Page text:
There are two types of fibre: soluble and insoluble.  Most foods contain a mixture of both.

It is a good idea to try to eat more fibre because most people in Ireland don’t have enough fibre in their diets. Insoluble fibre helps prevent constipation, and soluble fibre may help to reduce the amount of cholesterol in the blood.

Wholegrain varieties of starchy foods, such as wholemeal bread, wholegrain breakfast cereals, brown rice and wholegrain pasta, are particularly good sources of insoluble fibre.

Brussels sprouts, potatoes, cabbage, and carrots are all good sources of fibre, and so are beans and pulses, such as red kidney beans, baked beans, broad beans, butter beans, green beans, chickpeas, green lentils and black-eyed beans. Dried fruit – such as figs, apricots, prunes and dates – are also a good choice. Or try eating pears, apples, cranberries, avocados, pomegranates and blackberries.

When you have plenty of fibre in your diet, you need to make sure that you drink plenty of fluids – at least six to eight glasses a day. It is especially important to have plenty of water if you are constipated because fluids will help to keep things moving! If you get constipated a lot, talk to your GP.

How much water should we be drinking?

Monday, November 1st, 2010

Water makes up about two-thirds of our body weight. Water is essential for the body to grow and maintain itself, as well as being involved in a number of bodily processes e.g. it helps get rid of waste and regulates temperature.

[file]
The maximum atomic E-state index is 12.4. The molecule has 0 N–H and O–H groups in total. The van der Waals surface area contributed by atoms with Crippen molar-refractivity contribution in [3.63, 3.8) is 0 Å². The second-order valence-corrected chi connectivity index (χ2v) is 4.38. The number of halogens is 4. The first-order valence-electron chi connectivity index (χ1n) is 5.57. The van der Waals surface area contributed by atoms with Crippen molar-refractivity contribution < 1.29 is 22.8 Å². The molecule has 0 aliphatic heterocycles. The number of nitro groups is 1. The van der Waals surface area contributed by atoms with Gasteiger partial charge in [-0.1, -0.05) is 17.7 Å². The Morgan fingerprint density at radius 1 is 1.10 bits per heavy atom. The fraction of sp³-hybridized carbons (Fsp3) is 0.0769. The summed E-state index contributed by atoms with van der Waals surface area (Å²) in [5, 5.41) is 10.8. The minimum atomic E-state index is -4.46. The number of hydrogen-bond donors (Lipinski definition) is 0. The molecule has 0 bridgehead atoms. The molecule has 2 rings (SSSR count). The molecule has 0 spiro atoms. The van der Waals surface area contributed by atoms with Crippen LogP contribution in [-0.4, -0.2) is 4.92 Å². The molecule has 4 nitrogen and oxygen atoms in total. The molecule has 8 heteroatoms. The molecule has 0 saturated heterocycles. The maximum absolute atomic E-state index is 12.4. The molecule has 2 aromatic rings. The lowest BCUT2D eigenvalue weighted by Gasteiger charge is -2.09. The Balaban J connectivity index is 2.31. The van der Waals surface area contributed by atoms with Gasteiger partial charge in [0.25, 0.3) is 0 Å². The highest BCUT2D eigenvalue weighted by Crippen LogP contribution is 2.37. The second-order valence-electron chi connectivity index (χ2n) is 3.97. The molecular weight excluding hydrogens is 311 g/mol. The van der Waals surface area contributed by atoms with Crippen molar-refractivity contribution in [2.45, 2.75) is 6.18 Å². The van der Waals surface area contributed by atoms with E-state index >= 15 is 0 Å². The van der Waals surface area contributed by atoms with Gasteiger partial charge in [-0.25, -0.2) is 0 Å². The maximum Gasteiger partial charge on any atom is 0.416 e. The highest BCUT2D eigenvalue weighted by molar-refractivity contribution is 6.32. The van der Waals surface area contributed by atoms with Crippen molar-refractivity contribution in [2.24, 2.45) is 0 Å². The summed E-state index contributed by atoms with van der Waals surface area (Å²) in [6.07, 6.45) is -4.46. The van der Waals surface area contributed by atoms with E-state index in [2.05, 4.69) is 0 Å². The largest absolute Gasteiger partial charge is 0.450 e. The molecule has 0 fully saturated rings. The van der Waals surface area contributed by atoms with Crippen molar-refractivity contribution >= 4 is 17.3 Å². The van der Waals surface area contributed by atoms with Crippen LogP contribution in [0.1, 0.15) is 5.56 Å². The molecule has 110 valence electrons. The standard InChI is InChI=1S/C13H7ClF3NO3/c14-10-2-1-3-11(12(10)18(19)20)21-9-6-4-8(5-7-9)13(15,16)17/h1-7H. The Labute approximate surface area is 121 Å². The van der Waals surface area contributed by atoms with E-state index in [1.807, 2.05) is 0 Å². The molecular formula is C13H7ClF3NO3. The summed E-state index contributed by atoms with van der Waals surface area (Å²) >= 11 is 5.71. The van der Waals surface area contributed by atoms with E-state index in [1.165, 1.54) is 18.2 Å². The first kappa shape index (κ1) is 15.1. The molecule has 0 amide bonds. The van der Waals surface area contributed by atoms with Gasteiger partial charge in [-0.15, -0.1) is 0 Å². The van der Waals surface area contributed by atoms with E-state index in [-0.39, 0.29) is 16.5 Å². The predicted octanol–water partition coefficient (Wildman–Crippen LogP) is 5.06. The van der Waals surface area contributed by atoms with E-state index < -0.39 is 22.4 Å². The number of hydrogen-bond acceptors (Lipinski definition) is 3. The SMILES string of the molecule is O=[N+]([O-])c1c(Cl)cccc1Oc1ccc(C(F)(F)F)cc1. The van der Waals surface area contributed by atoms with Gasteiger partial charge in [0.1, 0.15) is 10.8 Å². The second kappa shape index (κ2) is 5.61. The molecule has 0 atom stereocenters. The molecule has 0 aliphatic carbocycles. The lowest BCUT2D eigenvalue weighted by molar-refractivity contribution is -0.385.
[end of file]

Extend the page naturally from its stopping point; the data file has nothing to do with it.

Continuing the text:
Water is lost from the body through urine and sweat. To stay healthy, you need to replace the fluids you lose by consuming them through your diet. If you don’t consume enough you can become dehydrated.

One of the first signs of dehydration is feeling thirsty. If you think you might not be getting enough fluids, check if you are showing any of these other common signs of dehydration:

  • headaches
  • confusion and irritability
  • lack of concentration and tiredness
  • dark coloured urine and not passing much when you go to the toilet

In climates such as Ireland, we should drink approximately 6 to 8 glasses of fluid every day to stop us getting dehydrated. In hotter climates the body needs more than this.

How to maintain fluid levels –